WSOP has officially been over for a week but the exhaustion remains. It is the most anticipated time of the year yet so exhausting, then before you know it, it is over. Just like kids who can’t wait for December to write out their Christmas lists, players cannot wait for May to pick which WSOP events they will play.
Of course, this year has been specifically intense because of Black Friday.
Spending my time with a lot of the American pros and I found out that they were treating this WSOP as their last shot at making some money before they all go out and get ‘real jobs’. Wow – that sounds…well, scary!
It reminds me of the film “Wall Street” when Michael Douglas says – you are the ninja generation – No Income, No Job, no Assets. Still, a lot of the media and players predicted bad numbers in Vegas this year but we were all surprised by the volume of WSOP entrants.
This year broke almost every record from last year and the WSOP Main Event had the 3rd most players in its history. Was it because players were playing for the last time, the number of first time players, the fact that the economy is recovering or something completely different, it’s hard to say but the tables were completely full every day.
This year it was amazing to fly into Vegas, come to the Amazon room to feel the atmosphere, feel the buzz that started with the first event, railing friends when they got deep in tournaments, making new friends and finally – preparing for my very first Main Event.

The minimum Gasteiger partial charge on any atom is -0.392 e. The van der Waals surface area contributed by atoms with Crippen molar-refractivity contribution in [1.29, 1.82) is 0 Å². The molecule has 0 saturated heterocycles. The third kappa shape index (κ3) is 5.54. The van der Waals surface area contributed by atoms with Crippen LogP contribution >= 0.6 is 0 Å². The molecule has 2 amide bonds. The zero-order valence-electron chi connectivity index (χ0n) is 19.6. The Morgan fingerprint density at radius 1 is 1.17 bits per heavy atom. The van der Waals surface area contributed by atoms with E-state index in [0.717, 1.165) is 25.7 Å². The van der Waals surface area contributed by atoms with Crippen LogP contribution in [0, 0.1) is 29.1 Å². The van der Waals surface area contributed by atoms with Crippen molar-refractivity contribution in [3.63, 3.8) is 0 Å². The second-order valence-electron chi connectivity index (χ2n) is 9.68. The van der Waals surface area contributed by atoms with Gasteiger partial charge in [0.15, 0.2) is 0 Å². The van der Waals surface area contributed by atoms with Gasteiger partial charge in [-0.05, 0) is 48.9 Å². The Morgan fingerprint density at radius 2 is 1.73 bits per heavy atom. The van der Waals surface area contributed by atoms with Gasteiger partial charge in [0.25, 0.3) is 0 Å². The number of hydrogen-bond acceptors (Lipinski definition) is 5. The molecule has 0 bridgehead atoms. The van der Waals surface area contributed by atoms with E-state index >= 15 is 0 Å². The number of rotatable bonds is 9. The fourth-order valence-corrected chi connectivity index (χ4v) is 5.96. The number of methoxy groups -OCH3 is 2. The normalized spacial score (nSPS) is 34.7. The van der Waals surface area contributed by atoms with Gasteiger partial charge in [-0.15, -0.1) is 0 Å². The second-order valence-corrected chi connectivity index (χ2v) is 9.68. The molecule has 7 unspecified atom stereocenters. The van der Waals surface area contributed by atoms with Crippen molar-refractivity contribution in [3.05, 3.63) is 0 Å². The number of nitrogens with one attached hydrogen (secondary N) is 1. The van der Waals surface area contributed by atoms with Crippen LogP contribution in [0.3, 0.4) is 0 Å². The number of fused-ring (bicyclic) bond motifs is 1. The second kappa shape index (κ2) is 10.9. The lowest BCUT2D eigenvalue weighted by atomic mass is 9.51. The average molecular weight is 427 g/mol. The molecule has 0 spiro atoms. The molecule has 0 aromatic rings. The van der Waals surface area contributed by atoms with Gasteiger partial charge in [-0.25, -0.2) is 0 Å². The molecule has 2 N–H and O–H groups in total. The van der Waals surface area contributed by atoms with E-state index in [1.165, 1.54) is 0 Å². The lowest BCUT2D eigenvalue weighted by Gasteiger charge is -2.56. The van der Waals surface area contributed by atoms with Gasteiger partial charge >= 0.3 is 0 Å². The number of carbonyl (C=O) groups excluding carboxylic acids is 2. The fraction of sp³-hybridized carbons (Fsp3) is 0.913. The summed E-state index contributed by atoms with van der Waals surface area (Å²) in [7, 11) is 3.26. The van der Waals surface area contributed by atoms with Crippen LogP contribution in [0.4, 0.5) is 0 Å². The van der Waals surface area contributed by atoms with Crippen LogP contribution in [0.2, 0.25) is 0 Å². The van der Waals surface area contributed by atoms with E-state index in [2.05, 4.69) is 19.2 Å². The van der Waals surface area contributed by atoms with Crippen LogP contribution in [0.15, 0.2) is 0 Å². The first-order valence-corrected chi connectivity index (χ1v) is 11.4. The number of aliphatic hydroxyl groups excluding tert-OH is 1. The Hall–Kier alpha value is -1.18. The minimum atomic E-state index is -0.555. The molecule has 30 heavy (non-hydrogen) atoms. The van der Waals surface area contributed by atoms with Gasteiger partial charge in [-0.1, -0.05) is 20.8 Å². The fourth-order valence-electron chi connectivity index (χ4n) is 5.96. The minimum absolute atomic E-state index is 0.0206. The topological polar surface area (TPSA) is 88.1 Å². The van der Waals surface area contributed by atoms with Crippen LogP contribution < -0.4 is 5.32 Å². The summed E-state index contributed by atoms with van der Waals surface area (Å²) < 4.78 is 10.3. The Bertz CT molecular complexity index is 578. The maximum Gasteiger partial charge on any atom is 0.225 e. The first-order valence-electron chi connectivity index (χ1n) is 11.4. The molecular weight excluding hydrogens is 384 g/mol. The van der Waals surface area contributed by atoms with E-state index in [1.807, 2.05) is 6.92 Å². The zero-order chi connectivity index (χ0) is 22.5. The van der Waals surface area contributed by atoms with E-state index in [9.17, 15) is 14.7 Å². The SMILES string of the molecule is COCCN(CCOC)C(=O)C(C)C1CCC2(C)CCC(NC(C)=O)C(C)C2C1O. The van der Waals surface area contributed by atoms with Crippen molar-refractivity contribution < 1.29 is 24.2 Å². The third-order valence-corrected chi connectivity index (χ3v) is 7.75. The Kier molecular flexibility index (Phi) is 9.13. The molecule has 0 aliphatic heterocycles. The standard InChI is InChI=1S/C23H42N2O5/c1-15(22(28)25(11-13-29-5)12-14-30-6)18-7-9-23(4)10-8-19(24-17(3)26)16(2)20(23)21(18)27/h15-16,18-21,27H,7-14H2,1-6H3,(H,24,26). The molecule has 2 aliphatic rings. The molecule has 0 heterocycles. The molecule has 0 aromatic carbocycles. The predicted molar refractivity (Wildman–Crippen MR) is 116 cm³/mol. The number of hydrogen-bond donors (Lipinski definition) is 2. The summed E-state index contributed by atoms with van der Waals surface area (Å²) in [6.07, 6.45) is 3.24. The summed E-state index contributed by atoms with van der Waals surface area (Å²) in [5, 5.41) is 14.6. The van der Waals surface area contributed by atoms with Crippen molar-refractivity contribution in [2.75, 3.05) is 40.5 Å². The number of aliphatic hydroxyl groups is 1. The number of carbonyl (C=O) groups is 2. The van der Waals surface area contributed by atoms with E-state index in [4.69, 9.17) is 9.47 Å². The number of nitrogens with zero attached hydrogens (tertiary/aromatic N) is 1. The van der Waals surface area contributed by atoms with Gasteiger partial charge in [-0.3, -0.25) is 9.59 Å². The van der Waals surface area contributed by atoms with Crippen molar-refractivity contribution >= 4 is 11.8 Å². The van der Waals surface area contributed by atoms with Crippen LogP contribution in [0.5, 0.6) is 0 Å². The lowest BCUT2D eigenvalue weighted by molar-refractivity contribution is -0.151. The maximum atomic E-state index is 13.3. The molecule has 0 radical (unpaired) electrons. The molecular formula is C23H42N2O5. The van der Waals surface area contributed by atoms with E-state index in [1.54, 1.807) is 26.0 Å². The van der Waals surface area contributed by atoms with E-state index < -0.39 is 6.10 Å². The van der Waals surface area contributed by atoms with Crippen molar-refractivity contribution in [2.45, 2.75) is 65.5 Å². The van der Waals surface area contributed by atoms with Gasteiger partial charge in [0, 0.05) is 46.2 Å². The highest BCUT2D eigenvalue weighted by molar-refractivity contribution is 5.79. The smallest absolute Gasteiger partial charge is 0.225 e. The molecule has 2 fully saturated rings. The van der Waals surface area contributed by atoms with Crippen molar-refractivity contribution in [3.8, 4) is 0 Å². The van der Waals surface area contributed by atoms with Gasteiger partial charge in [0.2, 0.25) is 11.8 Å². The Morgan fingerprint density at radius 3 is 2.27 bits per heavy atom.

When I first came to Vegas, 6 years ago, I came to support a few friends who played the Main Event. If anyone back then told me I would be sitting at the same tables just a few years later, I would tell them to stop joking. But, a few summers later and a big sponsorship deal, I got the opportunity of the lifetime.
Players always talk about how table draw is important; I never gave it much thought until I sat down at my first table and started meeting people. Poker is such a great game and a great opportunity to make friends from all over the world.
Unfortunately, after a great start on Day 1, my Day 2 did not go so well – my first all in and I was out. My QJs vs. 55 QJ couldn’t get there. “CANNOT WIN A COIN FLIP” – I always thought it was annoying to hear and then I caught myself saying it and it made me laugh. However, I had something else to look forward to after I did my interviews – I was invited to be a guest on the ESPN live stream!
This year, in a way to help spark interest and boost ratings for the World Series of Poker, starting with Day 3 ESPN decided to offer “live” coverage (airing on a 30-minute delay) of the Main Event. Lon McEachern, Norman Chad, David Tuckman, Brandon Adams, Antonio Esfandiari, Olivier Busquet and Phil Hellmuth were among the players providing analysis and commentary for the poker fans watching on the ESPN Channels and online at WSOP.com. Action consisted of two tables alternating every 30 minutes with the feature table located in the “Mothership” of the Amazon room with the second table nearby.
The online forums and Twitter were mostly positive of the coverage, with Esfandiari and Busquet getting especially good marks. Unsurprisingly, Hellmuth’s appearances sparked intense debate (standard for the Poker Brat) from both sides.
The dozens of hours of coverage is a far cry from the early 2000’s, when just an hour or two was dedicated to the Main Event. 2003 was a watershed year for televised poker, especially in the US. After the early success of the World Poker Tour, ESPN dedicated 7 hours of coverage to the WSOP Main Event, won that year by Chris Moneymaker. It helped spark the poker boom in the US, both live and online.
In 2004, ESPN aired over 20 hours of the World Series of Poker, including showing preliminary bracelet events in Pot Limit hold’em, Pot Limit Omaha, Stud, even Razz!